The Research Laboratory of Electronics (RLE) at the Massachusetts Institute of Technology (MIT) announces that Professor Yoel Fink of the Department of Materials Science and Engineering (DMSE) and Professor Rahul Sarpeshkar of the Department of Electrical Engineering and Computer Science (EECS) have been awarded permanent tenure.
Professor Jeffrey H. Shapiro, RLE Director and Julius A. Stratton Professor of Electrical Engineering, commented that, “Professors Fink and Sarpeshkar represent the vanguard of a new generation of RLE researchers coming into their own. Both have achieved remarkable and important results in their research areas, and both have been extraordinarily successful in building bridges between the fundamental engineering and scientific work that they conduct in their groups here at MIT and the world of practical and commercial applications. Even though each concentrates in very different areas—Professor Fink in photonic bandgap structures and Professor Sarpeshkar in biologically-inspired circuits and systems—it is interesting to note that at the application end of their work, both are making profound impact in medical technologies. Professor Fink’s discoveries have led to new surgical methods using photonic bandgap fibers to direct lasers while Professor Sarpeskar’s work has led to advances in low power electronics for cochlear implants.”
Professor Fink is a principal investigator in RLE and leads RLE’s Photonic Bandgap Fibers and Devices Group. He attended the Technion (Israel Institute of Technology) and received his B.Sc. in Chemical Engineering in 1994, followed by a B.A. in Physics in 1995. While there, he received the Hershel Rich Technion Innovation Award (1994) for development of a flow-through controlled-environment vitrification system. In 2000, he received his Ph.D. in Materials Science from MIT and joined the MIT faculty as an Assistant Professor. In 2004, he was promoted to Thomas B. King Associate Professor of Materials Science. His current interests have focused on basic optical material synthesis, novel bandgap structures development, low cost processing, optical characterization and simulation and theory. In 2004 Professor Fink received the Initiatives in Research Award from the National Academy of Sciences for “pioneering contributions and ingenuity in the creative design and development of photonic materials and devices.”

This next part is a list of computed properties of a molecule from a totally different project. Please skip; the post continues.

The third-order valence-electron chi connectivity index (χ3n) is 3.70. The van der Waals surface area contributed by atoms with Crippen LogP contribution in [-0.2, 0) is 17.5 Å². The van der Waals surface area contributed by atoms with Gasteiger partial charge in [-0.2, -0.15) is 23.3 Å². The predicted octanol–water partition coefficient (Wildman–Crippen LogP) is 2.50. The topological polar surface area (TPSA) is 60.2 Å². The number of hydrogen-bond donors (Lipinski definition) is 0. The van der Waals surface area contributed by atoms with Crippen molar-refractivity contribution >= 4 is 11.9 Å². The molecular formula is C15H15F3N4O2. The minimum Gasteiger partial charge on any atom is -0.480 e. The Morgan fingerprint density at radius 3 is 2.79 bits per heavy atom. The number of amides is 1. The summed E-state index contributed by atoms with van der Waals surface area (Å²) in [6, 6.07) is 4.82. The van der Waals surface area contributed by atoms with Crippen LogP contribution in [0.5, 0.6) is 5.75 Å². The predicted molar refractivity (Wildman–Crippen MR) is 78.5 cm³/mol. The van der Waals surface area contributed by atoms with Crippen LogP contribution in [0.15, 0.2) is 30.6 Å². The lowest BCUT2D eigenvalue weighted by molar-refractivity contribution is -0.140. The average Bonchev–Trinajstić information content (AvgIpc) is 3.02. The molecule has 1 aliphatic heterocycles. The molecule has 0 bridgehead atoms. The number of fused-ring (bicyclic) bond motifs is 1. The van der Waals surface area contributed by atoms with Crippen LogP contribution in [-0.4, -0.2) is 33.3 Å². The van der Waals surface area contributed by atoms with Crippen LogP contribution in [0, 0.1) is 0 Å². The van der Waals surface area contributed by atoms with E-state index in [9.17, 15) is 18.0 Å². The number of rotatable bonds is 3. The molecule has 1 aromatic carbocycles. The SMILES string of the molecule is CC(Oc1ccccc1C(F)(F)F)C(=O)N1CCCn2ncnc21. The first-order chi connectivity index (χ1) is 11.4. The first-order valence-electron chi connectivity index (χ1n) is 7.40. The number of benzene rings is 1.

Professor Sarpeshkar is a principal investigator in RLE where he leads the RLE Analog VLSI and Biological Systems Group. He obtained Bachelor’s degrees in Electrical Engineering and Physics at MIT. After completing his Ph.D. at Caltech, he joined Bell Labs as a member of technical staff. He joined MIT’s EECS faculty in 1999. In 2002, he was appointed the first recipient of the Robert J. Shillman career development professorship, and in 2003, he was promoted to Associate Professor. Professor Sarpeshkar has received numerous awards including the Packard Fellow award given to outstanding young faculty, the ONR Young Investigator Award, and the NSF Career Award. He holds over a dozen patents and has authored numerous publications including one that was featured on the cover of NATURE. His research interests include analog and mixed-signal VLSI, ultra low power circuits and systems, biologically inspired circuits and systems, and control theory.